The funny thing is that this episode actually makes an excellent point about how the ceremonial trappings of religion are far less important than following the spirit of its teachings. Homer rightly points out that living his life well is far more important than listening to a sermon.

Another interesting thing to note is that some Simpsons fans have started celebrating the Feast of Maximum Occupancy, a holiday Homer made up to get out of work.

8: Mona Leaves-a

Another gem from more recent seasons, Mona Leaves-a brings a bittersweet conclusion to Homer’s strained relationship with his mother, Mona Simpson. Mona returns once again, promising to stick around this time… only to pass away in her sleep soon after.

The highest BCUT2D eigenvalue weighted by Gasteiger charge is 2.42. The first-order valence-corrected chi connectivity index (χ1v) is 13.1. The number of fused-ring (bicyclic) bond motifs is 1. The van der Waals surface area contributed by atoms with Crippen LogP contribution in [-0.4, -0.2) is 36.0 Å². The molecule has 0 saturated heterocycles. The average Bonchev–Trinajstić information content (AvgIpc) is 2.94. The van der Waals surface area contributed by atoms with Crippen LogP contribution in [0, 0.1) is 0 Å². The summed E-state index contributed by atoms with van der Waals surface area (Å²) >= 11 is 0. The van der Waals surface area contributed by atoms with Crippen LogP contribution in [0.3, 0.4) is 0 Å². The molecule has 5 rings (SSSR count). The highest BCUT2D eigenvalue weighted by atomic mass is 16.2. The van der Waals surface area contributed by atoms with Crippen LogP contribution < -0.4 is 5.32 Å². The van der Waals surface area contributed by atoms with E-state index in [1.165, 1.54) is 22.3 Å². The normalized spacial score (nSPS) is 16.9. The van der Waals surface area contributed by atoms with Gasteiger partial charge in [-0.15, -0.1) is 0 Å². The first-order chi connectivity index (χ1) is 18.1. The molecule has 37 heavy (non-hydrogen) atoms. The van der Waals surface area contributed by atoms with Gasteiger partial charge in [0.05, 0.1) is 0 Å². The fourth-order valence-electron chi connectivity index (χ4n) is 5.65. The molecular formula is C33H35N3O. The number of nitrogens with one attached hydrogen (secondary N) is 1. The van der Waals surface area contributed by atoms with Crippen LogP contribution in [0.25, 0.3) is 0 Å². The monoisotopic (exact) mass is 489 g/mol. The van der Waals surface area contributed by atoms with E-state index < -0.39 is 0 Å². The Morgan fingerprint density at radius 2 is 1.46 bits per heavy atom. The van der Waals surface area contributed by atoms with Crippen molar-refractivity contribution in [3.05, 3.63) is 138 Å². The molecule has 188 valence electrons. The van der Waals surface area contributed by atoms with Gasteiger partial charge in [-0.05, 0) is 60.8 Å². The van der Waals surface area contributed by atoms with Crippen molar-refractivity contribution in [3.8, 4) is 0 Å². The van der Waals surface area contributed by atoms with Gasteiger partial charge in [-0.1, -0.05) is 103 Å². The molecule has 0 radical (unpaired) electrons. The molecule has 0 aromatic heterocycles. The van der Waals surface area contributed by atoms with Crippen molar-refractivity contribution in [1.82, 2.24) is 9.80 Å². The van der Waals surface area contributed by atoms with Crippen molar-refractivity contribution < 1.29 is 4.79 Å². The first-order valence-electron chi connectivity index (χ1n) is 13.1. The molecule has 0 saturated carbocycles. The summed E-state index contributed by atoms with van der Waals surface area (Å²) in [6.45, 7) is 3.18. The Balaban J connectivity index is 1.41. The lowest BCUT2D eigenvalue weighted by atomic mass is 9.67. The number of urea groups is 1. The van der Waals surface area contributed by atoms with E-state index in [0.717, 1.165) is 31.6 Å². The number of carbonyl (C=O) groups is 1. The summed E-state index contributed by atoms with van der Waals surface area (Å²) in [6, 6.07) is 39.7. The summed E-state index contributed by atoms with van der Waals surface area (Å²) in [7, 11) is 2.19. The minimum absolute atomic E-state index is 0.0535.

A heartbroken Homer is then faced with the task of fulfilling her last wish: One last act of eco-terrorism against Mr. Burns. Every member of the Simpson clan plays a role in honoring Mona’s legacy, resulting in an episode that’s bound to leave you more than little choked up even as you’re laughing.

7: Who Shot Mr. Burns?

The one and only two-part episode in the entire long history of The Simspons, Who Shot Mr. Burns? was a head-scratching whodunnit that could have put most crime shows to shame.

For months, fans across the world wracked their brains to figure out who had gunned down Springfield’s least beloved billionaire, and the show’s producers went so far as to produce several fake endings just to curtail the risk of leaks.

Of course, we eventually found it was Maggie, who was certainly the one least suspected.

6: The Book Job